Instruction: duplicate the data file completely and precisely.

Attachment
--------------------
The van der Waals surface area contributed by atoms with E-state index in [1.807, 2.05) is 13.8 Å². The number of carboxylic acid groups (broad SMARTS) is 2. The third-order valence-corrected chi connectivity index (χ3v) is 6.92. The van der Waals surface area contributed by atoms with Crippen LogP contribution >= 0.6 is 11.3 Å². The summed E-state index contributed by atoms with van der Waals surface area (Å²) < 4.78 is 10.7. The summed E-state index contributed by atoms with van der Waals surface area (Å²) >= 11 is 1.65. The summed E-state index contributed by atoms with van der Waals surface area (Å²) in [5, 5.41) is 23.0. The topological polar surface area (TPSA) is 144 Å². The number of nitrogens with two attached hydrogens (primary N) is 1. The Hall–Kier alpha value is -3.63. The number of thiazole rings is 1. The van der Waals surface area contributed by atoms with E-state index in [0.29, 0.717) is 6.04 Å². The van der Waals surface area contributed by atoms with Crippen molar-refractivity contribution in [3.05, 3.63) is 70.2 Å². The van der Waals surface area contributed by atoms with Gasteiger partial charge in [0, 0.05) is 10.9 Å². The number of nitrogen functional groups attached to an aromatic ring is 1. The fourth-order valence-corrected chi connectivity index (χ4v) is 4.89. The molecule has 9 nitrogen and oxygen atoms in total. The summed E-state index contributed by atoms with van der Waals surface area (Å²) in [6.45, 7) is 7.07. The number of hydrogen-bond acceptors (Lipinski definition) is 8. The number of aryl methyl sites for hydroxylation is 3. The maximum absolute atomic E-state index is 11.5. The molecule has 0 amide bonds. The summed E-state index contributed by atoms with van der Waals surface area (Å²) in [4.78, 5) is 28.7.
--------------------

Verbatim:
The van der Waals surface area contributed by atoms with E-state index in [1.807, 2.05) is 13.8 Å². The number of carboxylic acid groups (broad SMARTS) is 2. The third-order valence-corrected chi connectivity index (χ3v) is 6.92. The van der Waals surface area contributed by atoms with Crippen LogP contribution >= 0.6 is 11.3 Å². The summed E-state index contributed by atoms with van der Waals surface area (Å²) < 4.78 is 10.7. The summed E-state index contributed by atoms with van der Waals surface area (Å²) >= 11 is 1.65. The summed E-state index contributed by atoms with van der Waals surface area (Å²) in [5, 5.41) is 23.0. The topological polar surface area (TPSA) is 144 Å². The number of nitrogens with two attached hydrogens (primary N) is 1. The Hall–Kier alpha value is -3.63. The number of thiazole rings is 1. The van der Waals surface area contributed by atoms with E-state index in [0.29, 0.717) is 6.04 Å². The van der Waals surface area contributed by atoms with Crippen molar-refractivity contribution in [3.05, 3.63) is 70.2 Å². The van der Waals surface area contributed by atoms with Gasteiger partial charge in [0, 0.05) is 10.9 Å². The number of nitrogen functional groups attached to an aromatic ring is 1. The fourth-order valence-corrected chi connectivity index (χ4v) is 4.89. The molecule has 9 nitrogen and oxygen atoms in total. The summed E-state index contributed by atoms with van der Waals surface area (Å²) in [6.45, 7) is 7.07. The number of hydrogen-bond acceptors (Lipinski definition) is 8. The number of aryl methyl sites for hydroxylation is 3. The maximum absolute atomic E-state index is 11.5. The molecule has 0 amide bonds. The summed E-state index contributed by atoms with van der Waals surface area (Å²) in [4.78, 5) is 28.7.